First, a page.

Sundance Review: Playing with Sharks
The greatest strength of Playing with Sharks is apparent almost instantaneously. Director Sally Aitken knows what an asset she has in her subject. Marine conservationist Valerie Taylor is such a joy to watch on screen that it feels like all the director has to do is sit back and let the magic unfold.
Obviously, a documentary requires extensive work, but it’s a testament to Aitken’s abilities as a director that she can present her narrative that carries such an aura of effortless glee. The passion that Taylor inspires in seemingly everyone around her radiates through the screen. Using extensive archival footage, Playing with Sharks is a fascinating career perspective that also sheds light on the ways that humans have come to care about preserving the ocean.
Taylor and her husband Ron, who died in 2012, were pioneers of underwater filmmaking, particularly with regard to sharks. Aitken shows that part of that was through their love of the animals, but also for economical reasons. Production studios favored footage of “dangerous” sea creatures, an idea that Taylor has railed against for the vast majority of her career. Misconceptions about the dangers posed by sharks and other sea creatures have had a profoundly negative effect on their continued survival.
Aitken’s depiction of Taylor’s vast career demonstrates the many roads that can lead one to an interest in conservation. Originally a competitive spear-fisher, Ron and Valerie grew disenchanted with the practice, committing themselves to only capturing the animals on camera rather than with a weapon. Such a dynamic sets up the most interesting chapter of the narrative with their work on Jaws.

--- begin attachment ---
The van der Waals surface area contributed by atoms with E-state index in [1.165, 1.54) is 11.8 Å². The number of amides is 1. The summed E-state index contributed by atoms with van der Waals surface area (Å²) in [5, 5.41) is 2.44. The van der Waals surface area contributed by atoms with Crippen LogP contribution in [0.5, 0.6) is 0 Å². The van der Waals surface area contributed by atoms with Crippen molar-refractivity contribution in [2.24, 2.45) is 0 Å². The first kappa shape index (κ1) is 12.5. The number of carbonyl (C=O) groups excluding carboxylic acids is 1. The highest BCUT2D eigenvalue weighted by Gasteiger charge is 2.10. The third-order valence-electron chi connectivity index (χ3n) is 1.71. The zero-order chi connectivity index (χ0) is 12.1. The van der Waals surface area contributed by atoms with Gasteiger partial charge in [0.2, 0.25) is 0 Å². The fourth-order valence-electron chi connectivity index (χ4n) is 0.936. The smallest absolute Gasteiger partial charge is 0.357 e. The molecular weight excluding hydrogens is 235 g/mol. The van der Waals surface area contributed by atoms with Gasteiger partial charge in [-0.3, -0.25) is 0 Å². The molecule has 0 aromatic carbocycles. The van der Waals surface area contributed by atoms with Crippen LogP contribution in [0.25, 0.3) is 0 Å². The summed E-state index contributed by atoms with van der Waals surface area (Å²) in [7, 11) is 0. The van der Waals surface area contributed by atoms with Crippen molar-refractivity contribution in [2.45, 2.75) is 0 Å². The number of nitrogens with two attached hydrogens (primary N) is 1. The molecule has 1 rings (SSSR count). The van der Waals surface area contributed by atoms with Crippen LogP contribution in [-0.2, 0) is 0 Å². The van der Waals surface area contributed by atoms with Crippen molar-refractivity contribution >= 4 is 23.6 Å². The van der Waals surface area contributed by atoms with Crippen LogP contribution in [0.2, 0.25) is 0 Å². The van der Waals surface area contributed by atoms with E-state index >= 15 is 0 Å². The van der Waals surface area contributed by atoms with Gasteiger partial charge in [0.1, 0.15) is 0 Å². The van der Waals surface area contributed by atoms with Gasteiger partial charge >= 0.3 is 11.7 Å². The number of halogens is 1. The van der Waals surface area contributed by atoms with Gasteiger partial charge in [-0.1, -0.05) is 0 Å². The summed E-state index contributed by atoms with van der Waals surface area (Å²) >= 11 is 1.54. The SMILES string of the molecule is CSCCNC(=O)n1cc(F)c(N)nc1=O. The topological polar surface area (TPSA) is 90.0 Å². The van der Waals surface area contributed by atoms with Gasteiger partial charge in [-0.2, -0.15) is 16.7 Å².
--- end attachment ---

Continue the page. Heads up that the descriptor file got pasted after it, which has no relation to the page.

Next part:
Often considered the first modern blockbuster, Jaws’ effect on shark education and the well-being of their populations in general has been well-documented over the decades. Peter Benchley, author of the novel that Spielberg’s classic was based off of, has said he wouldn’t have written it if he’d known the damage it would cause. Though Taylor is reluctant to outright say it, the film gives the sense that she’s very much in agreement.
Fitting for its subject’s career, Playing with Sharks presents its remarkable footage of sharks without evoking anxiety from its audience. You may not necessarily want to put on a chainmail suit and jump in the ocean, but Taylor is quite effective at easing any tension one might feel toward these wondrous creatures. She even teaches a shark some tricks, an inspiring sense of confidence from a remarkable woman.
Aitken’s film is not super high stakes, a fairly conflict-free narrative that matches the frequency of its warm subject. The third act features several scenes of Taylor talking about her advocacy work to the Australian government, showing the resistance she faced years ago, as well as the progress that’s been made along the way. Playing with Sharks is a breezy documentary, a work that manages to operate on a similar wavelength as its subject. Wildlife aficionados will find much to enjoy in this fascinating depiction of Taylor’s life’s work.